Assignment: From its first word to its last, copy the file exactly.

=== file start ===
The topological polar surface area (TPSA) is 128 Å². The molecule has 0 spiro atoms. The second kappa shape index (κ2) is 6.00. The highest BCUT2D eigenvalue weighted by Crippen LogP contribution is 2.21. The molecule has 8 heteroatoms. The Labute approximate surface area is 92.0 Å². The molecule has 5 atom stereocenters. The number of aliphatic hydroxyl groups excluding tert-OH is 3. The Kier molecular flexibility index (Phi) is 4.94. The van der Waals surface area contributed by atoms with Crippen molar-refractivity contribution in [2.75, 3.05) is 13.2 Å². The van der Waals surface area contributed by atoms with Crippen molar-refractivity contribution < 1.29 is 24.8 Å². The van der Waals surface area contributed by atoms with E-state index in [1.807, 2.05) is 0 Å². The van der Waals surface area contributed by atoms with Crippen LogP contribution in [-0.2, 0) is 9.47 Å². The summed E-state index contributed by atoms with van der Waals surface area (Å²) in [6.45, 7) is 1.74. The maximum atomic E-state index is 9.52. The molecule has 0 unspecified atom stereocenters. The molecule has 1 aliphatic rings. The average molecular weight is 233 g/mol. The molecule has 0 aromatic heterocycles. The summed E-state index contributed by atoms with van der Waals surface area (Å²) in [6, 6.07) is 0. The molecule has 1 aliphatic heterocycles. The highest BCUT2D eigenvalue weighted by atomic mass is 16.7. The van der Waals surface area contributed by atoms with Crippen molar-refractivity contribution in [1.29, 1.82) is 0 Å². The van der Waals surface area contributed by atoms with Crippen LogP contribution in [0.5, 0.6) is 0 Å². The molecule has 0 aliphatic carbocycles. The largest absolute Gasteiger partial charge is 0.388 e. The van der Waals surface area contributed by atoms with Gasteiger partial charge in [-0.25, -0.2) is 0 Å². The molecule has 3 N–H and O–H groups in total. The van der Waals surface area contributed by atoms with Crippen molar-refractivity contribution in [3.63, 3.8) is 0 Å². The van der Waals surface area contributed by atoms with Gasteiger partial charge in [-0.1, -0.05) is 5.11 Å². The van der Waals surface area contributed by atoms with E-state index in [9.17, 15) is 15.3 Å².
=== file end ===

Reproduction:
The topological polar surface area (TPSA) is 128 Å². The molecule has 0 spiro atoms. The second kappa shape index (κ2) is 6.00. The highest BCUT2D eigenvalue weighted by Crippen LogP contribution is 2.21. The molecule has 8 heteroatoms. The Labute approximate surface area is 92.0 Å². The molecule has 5 atom stereocenters. The number of aliphatic hydroxyl groups excluding tert-OH is 3. The Kier molecular flexibility index (Phi) is 4.94. The van der Waals surface area contributed by atoms with Crippen molar-refractivity contribution in [2.75, 3.05) is 13.2 Å². The van der Waals surface area contributed by atoms with Crippen molar-refractivity contribution < 1.29 is 24.8 Å². The van der Waals surface area contributed by atoms with E-state index in [1.807, 2.05) is 0 Å². The van der Waals surface area contributed by atoms with Crippen LogP contribution in [-0.2, 0) is 9.47 Å². The summed E-state index contributed by atoms with van der Waals surface area (Å²) in [6.45, 7) is 1.74. The maximum atomic E-state index is 9.52. The molecule has 0 unspecified atom stereocenters. The molecule has 1 aliphatic rings. The average molecular weight is 233 g/mol. The molecule has 0 aromatic heterocycles. The summed E-state index contributed by atoms with van der Waals surface area (Å²) in [6, 6.07) is 0. The molecule has 1 aliphatic heterocycles. The highest BCUT2D eigenvalue weighted by atomic mass is 16.7. The van der Waals surface area contributed by atoms with Crippen molar-refractivity contribution in [1.29, 1.82) is 0 Å². The van der Waals surface area contributed by atoms with Crippen LogP contribution in [0.5, 0.6) is 0 Å². The molecule has 0 aliphatic carbocycles. The largest absolute Gasteiger partial charge is 0.388 e. The van der Waals surface area contributed by atoms with Gasteiger partial charge in [-0.25, -0.2) is 0 Å². The molecule has 3 N–H and O–H groups in total. The van der Waals surface area contributed by atoms with Crippen molar-refractivity contribution in [3.63, 3.8) is 0 Å². The van der Waals surface area contributed by atoms with Gasteiger partial charge in [-0.1, -0.05) is 5.11 Å². The van der Waals surface area contributed by atoms with E-state index in [9.17, 15) is 15.3 Å².